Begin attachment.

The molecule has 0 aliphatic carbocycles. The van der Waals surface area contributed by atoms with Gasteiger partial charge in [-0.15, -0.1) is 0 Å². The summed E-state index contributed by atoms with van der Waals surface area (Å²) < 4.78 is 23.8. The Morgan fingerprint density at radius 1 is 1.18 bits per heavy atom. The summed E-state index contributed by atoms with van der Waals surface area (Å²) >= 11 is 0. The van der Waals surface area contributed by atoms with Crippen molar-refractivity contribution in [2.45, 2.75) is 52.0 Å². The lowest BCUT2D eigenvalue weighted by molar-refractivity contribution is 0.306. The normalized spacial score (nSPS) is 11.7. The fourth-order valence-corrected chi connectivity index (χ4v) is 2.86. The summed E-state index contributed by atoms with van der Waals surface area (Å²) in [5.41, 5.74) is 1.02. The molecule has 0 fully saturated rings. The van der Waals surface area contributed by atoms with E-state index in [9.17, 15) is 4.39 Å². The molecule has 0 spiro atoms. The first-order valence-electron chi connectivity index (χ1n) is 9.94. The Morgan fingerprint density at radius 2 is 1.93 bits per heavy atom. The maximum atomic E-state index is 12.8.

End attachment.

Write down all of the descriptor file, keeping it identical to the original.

The molecule has 0 aliphatic carbocycles. The van der Waals surface area contributed by atoms with Gasteiger partial charge in [-0.15, -0.1) is 0 Å². The summed E-state index contributed by atoms with van der Waals surface area (Å²) < 4.78 is 23.8. The Morgan fingerprint density at radius 1 is 1.18 bits per heavy atom. The summed E-state index contributed by atoms with van der Waals surface area (Å²) >= 11 is 0. The van der Waals surface area contributed by atoms with Crippen molar-refractivity contribution in [2.45, 2.75) is 52.0 Å². The lowest BCUT2D eigenvalue weighted by molar-refractivity contribution is 0.306. The normalized spacial score (nSPS) is 11.7. The fourth-order valence-corrected chi connectivity index (χ4v) is 2.86. The summed E-state index contributed by atoms with van der Waals surface area (Å²) in [5.41, 5.74) is 1.02. The molecule has 0 fully saturated rings. The van der Waals surface area contributed by atoms with E-state index in [9.17, 15) is 4.39 Å². The molecule has 0 spiro atoms. The first-order valence-electron chi connectivity index (χ1n) is 9.94. The Morgan fingerprint density at radius 2 is 1.93 bits per heavy atom. The maximum atomic E-state index is 12.8.